Who Do You Hang Out With?
Remember how moms, for years, have been saying, “You are the company you keep?” I get their point, but I think, while that has some merit, there is a missional impulse that calls us to invest in and help influence gospel change in others – rather than just be the object of their influence. The problem is, too often, as church planters, pastors and leaders we think of our responsibility to influence and change others in almost exclusively corporate terms. In other words, “How do I influence the church?” I would push back and encourage you to think about multiplication through a personal, rather than corporate, lens.
In other words, “How can I influence one person to be a disciple?” In fact, I think disciple making is most effective when one disciple helps disciple another, who helps disciple another, and so on. It’s arguable that this never happens in a large group format. Disciples aren’t made in crowds; they’re made in community.
So what does that have to do with the kind of people we, as leaders, hang out with? If we are going to personally make disciples then we need a strategy for making those disciples. And if we are going to have a strategy for making disciples, it probably ought to look like Jesus’ strategy. When I look at Jesus’ life and ministry, I notice that he persistently spent his time with two often-overlapping groups of people; those with leadership potential and the marginalized. He didn’t necessarily pick people who were in significant leadership positions; he chose men and women who had the potential to be strong leaders and he invested his time with them. What’s more, his ministry was marked by a commitment to marginalized people. This is why I love the gospel of Luke so much. No other gospel consistently displays Jesus’ intimate love for people who were segmented on the fringes of culture – and marginalized by cultural norms of their day.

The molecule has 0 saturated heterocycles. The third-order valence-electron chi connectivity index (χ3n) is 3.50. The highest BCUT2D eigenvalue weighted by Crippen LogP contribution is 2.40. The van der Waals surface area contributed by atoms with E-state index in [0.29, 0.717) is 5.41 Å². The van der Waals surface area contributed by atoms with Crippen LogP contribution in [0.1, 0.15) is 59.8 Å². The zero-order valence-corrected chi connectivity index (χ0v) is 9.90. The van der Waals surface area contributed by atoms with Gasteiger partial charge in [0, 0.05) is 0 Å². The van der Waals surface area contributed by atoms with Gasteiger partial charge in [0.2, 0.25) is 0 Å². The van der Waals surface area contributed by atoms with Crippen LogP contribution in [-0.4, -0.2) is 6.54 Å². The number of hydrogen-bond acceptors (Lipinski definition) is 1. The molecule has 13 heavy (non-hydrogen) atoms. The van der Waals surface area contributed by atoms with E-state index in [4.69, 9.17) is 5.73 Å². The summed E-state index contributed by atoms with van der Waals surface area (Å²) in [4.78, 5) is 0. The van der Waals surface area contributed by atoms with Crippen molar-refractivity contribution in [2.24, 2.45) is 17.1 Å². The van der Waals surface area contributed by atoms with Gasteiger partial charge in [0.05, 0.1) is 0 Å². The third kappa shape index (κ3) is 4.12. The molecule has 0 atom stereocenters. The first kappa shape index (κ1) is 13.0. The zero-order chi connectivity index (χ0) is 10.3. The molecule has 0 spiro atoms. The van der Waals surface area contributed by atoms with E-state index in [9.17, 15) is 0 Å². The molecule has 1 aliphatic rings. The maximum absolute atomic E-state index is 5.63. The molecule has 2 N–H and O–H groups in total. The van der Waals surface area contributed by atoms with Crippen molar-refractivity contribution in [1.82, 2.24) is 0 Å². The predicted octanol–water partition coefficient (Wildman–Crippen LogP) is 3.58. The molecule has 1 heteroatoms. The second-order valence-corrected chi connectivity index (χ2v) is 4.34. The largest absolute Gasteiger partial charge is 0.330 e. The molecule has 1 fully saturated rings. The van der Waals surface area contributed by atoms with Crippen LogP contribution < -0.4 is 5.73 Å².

With that in mind, I think every leader who wants to lead like Jesus has an obligation to invest in people who fit in both of those categories.
Those With Leadership Potential
Luke 11:31-32, “Simon, Simon, look out! Satan has asked to sift you like wheat. But I have prayed for you that your faith may not fail. And you, when you have turned back, strengthen your brothers.”
All leaders lead. Good leaders develop. Great leaders deploy. This is a mantra that I have believed for quite a while. Unfortunately we have measured leadership based on one’s ability to effectively accomplish tasks. This definition needs to be rewritten. The top of the leadership spectrum belongs to those who can find people who may even be undervalued, but who have leadership potential.
Great leaders help those people achieve that potential. The greatest legacy for a leader is not what they do, but who they develop. Throughout my ministry I have tried to identify two to three people who have the capacity to grow as leaders, and spend time with them, investing in them, hoping to leave a legacy of leadership behind me. To do this requires a reorientation of our expectations for ourselves to the degree that we reshape job descriptions, schedules and performance goals around this commitment. As I have worked to invest in others around me I have learned that the content of our time together is less important than our actual time together. In other words, learning by experience in the context of life situations is a significantly better teacher than mere outline and syllabus.